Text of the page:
They are highlights of your otherwise difficult evenings. They are generous, but the money doesn't matter after a while--they are nice, and genuinely happy to be in your restaurant and even to be around you. They are just good people who know how to behave, and you go out of your way to make everything perfect for them.

But, as I said, they are old. As time goes on, they get older. Their swift gaits eventually become more measured, until one day they are aided with canes. The canes sometimes give way to walkers, and from there often to wheelchairs. One day, they just don't come anymore.

I have held back tears as I watched an 80 year-old man grimly face our front stairs, determined to master his new prosthetic leg rather than enter our side doors in a wheelchair.

I have routinely dropped everything and put myself hopelessly in the weeds in order to walk my most favorite guest from his car to his table. This man, once hale and fit, eventually became so frail that getting anywhere without a fall was a victory. Ever keen of mind, even as his body wasted, we would make small talk and pretend things were just right as I nearly carried him through our dining room. Until my dying day I shall remain eternally honored that he would allow only me to give him this aid in public.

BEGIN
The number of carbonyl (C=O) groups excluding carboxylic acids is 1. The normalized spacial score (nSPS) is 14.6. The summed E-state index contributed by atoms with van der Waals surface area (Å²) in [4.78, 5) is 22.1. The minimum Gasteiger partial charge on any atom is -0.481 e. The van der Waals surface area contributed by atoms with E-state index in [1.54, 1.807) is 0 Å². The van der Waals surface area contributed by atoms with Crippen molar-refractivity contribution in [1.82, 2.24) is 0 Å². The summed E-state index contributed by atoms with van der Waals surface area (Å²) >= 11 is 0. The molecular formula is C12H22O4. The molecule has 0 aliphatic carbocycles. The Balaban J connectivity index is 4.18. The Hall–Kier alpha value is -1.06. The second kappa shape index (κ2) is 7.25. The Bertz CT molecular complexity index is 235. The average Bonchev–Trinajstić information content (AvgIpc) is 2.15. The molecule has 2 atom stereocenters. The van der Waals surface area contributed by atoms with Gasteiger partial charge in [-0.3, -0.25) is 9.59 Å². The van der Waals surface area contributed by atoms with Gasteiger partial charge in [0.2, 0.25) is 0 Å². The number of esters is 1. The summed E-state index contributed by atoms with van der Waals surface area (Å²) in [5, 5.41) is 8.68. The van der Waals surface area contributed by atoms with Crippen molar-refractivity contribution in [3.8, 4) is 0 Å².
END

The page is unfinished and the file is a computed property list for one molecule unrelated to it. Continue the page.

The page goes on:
This great man finally found himself in dire straits, faced with a harrowing decision. Face a surgery that would probably restore much of his quality of life, but one that was also extremely dangerous due to the weakness of his body. After speaking with his wife, he decided that if he was to continue to live, he wanted to live right, and he signed on for the procedure.

At 9:11am on 09.11.07 this wonderful man was called home to his Maker. His poor body, unable to endure the rigors of the procedure, surrendered one of the most wonderful souls I have ever encountered to an eternity free of pain and infirmity. I have no doubt that the welcoming group waiting to usher him through Heaven's gates was both impressive and enthusiastic.